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Title: Letter from Edmund Jones to his father, Edmund W. Jones, August 26, 1867 (In Which He Comments on the University's Debts) : Electronic Edition.
Author: Jones, Edmund
Funding from the University Library, University of North Carolina at Chapel Hill supported the electronic publication of this title.
Text transcribed by Bari Helms
Images scanned by Caitlin R. Donnelly
Text encoded by Caitlin R. Donnelly
First Edition, 2007
Size of electronic edition: ca. 16K
Publisher: The University Library, University of North Carolina at Chapel Hill
Chapel Hill, North Carolina
2007
© This work is the property of the University of North Carolina at Chapel Hill. It may be used freely by individuals for research, teaching and personal use as long as this statement of availability is included in the text
The electronic edition is a part of the University of North Carolina at Chapel Hill digital library, Documenting the American South.
Languages used in the text: English
Revision history:
2007-05-27, Caitlin R. Donnelly finished TEI/XML encoding.
Source(s):
Title of collection: Edmund Walter Jones Papers (#3543), Southern Historical Collection, University of North Carolina at Chapel Hill
Title of document: Letter from Edmund Jones to his father, Edmund W. Jones, August 26, 1867 (In Which He Comments on the University's Debts)
Author: E. Jones
Description: 4 pages, 4 page images
Note: Call number 3543 (Southern Historical Collection, University of North Carolina at Chapel Hill)
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Letter from Edmund Jones to his father, Edmund W. Jones, August 26, 1867 (In Which He Comments on the University's Debts)
Jones, Edmund



Page [1]
University of N. C. Aug 26th 69

My Dear Father,

Thinking that perhaps by this time you might feel some inclination to hear how matters are going on at the Hill, I will endeavor to portray the situation as well as posible. I have but awaited the development of things, so that when I wrote I could give you something of interest, if I fail it will not be on account of my want of inclination. I am somewhat at a loss to come to a definite conclusion as to the future of our University, but this much I think can safely be counted on, (i e) that this is the last session here, or at all events the last in its present state. There must be either a great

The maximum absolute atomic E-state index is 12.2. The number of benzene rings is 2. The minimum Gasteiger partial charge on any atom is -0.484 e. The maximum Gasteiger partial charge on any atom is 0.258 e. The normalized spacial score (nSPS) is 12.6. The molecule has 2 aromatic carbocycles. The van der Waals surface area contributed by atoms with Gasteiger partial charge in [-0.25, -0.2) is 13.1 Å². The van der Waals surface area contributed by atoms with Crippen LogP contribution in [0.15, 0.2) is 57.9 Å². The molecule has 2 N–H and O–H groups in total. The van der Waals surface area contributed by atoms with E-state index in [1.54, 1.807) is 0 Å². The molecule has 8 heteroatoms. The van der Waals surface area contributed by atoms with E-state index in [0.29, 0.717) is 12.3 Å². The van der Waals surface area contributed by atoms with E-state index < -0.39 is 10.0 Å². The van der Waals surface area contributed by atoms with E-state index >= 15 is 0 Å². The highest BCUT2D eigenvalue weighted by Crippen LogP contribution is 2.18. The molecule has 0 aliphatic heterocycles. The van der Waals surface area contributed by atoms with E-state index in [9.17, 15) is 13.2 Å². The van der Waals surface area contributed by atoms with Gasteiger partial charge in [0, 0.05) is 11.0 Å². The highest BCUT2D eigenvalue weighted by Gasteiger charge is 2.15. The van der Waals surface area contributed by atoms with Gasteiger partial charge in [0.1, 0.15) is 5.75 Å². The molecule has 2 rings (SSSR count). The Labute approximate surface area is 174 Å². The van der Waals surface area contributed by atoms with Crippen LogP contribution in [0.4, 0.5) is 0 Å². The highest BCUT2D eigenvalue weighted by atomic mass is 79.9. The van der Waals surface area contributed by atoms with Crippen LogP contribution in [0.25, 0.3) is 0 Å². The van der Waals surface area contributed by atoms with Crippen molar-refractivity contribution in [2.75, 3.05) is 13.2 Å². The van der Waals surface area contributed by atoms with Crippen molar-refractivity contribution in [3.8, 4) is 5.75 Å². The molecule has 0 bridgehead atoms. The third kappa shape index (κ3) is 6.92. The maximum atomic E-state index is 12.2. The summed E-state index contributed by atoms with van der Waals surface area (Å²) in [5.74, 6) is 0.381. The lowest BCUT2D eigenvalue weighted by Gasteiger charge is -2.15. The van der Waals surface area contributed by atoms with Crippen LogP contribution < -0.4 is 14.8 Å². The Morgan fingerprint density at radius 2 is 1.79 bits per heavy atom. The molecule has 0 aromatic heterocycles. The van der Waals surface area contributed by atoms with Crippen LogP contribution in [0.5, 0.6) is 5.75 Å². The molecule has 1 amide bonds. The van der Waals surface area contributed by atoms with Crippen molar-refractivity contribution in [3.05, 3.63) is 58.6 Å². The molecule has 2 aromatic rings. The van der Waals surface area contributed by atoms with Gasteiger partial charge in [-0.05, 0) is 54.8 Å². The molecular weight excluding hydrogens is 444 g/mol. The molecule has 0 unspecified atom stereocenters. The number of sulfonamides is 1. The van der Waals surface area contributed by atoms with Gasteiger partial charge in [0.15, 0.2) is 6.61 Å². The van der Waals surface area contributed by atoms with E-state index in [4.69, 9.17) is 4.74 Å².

Page [2]
reaction or else the institution is bound to go down. Now the question is which shall it be. In calmly weighing the arguments pro & con, I am afraid that the old University must suffer a temporary eclipse, unless promptly sustained by the state legislature, which I fear will not be the case, even supposing that they are allowed to meet; there is evidently a strong feeling now against the University, it is looked upon by the more ignorant (which class including sundry petty demagogues I am sorry to say is now in the ascendancy) as a monopolizer: they will start the old song of only rich mens sons being educated here, which with a population the most ignorant in the U. S. will have great weight. So it is not saying too much, when I assert that we are to look to the legislature for nothing. And now what can the trustees do by themselves. In the first place there are over sixty of said body, two thirds of whom

Page [3]
have never attended a meeting, that certainly shows great interest in its welfare, & even at this important crisis there is barely a quorum in Raleigh, in this respect I think our Uncle Gen S. F. P. & his son R. L. ditto: have been somewhat remiss, & there is Hon B. S. Gaither who has for twenty years been a trustee, & has never attended a meeting yet. The Faculty have I understand upon good authority all resigned. Gov Swain's resignation has been accepted & I don't know how many of the Prof's will be, in its present state of finance I don't see how their places are to be supplied. It strikes me that with no endowment & $25,000 in debt besides the strong feeling against it, that it will be imposible to do so.
On the other hand the Trustees at least those who seem disposed to do any thing seem determined to make it as high in standing as ever. I understand that they have disposed of the land script for $135,000

Page [4]
This will of course go far toward helping us out of the dificulty, but it may safely be estimated that it will take $50,000 to pay its debts & reorganize the faculty, leaving no immense sum for a reserve. The question then arises who can be procured as president & where is an able faculty to come from? If it is successfully started again there will be a thorough change, the general opinion is that the Elective system will be chosen, which I think will be the best. Sam is pleased & seems to be studying, sends much love. Where is Annie & Renee now, if in the Valley give them my love & tell Annie to write to me, or if she prefers it I will write to her first. Tell Mollie I will write to her before long. I will keep you posted as to University matters. (A hundred or so would not come amiss?) We will have an interesting game of base ball here next saturday for the champion ball of the state which we now hold. The Crescents of Raleigh play us. My love to all, &

I am your aff son

E. Jones